Embodying Hebrew Culture: Aesthetics, Athletics, and Dance in the Jewish Community of Mandate Palestine

Wayne State University Press  2013

 

From the title one might think that this is a history of physical education classes. And in a certain way, that would be correct.

This insightful study shows how, in the course of just a few years, disparate people were molded into a society. The premise of the book is that the direction that Israeli society took was methodically planned and then ap­plied through the use of physical culture.

The educational and political leaders of the Jewish community during the British mandate, especially toward the end of that period, were intent on molding people and molding a culture. Their task was to replace old European Jewish culture with something new, strong, bold, and uniquely Middle Eastern. They needed to create romance and beauty in a fledgling country compromised of people from various parts of the world.

To that end, they instituted local and national celebrations and performances.

There is no better example of the suc­cess these leaders achieved than the rise of Israeli dance. The mix of traditions that is the essence of Israeli dance is a blend of the past and the present that drew on both European dance steps and Arabic dance steps.

It didn’t stop there. The newly created Purim carnivals—crowning a Queen Esther in pageants akin to the Miss USA or Miss Universe pageant—was another vehicle con­ceived with the idea of normalizing the Jewish community. And nothing was more significant than instituting a Jewish Olympics. They called it the Maccabiah games and Jewish athletes came from around the world to compete.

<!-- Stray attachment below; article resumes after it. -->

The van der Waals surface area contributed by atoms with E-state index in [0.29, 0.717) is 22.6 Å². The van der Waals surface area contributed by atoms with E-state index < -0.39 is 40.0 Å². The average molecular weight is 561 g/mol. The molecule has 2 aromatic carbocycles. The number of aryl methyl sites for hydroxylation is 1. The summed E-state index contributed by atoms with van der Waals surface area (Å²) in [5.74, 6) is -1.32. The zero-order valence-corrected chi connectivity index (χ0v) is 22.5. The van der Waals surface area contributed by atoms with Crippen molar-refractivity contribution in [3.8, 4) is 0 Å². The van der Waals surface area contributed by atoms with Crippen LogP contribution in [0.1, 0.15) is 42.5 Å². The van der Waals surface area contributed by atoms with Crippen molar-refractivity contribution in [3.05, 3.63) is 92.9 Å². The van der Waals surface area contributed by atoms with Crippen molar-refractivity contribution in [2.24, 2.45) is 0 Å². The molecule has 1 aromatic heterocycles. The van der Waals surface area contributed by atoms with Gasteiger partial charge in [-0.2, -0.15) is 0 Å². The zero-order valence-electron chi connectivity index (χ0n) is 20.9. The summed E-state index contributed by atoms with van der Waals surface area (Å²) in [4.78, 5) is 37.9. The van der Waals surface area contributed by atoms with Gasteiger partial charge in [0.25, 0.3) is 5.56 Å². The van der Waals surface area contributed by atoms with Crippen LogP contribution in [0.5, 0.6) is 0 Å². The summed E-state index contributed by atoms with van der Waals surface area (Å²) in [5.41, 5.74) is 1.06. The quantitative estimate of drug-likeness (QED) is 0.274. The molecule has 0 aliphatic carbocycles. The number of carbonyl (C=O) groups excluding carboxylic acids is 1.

These athletic games, dance events, and beauty pageants used Jewish themes to inform the Jewish society. It was a blending of the Jewish past with the Jewish present and it crafted a Jewish future.

Related Content:

In Search of the Origins of Israeli Culture

by Nina S. Spiegel

In the winter of my junior year as an under­graduate at Brown University, I scheduled a seemingly ordinary meeting during office hours with one of my mentors, the eminent sociologist, Professor Calvin Goldscheider.

At the time, I was pursuing a double major in Judaic Studies and Religious Studies with interests in Israel, religion, and culture. I was also choreographing and performing in a student-run dance troupe that featured a diverse array of dance styles and student creations. After waiting in the typically long lines during Professor Goldscheider’s popular office hours, a lively conversation soon began. He had recently attended one of my dance troupe’s performances and when we started speaking about my academic directions, he strongly encouraged me to draw on my passion for dance.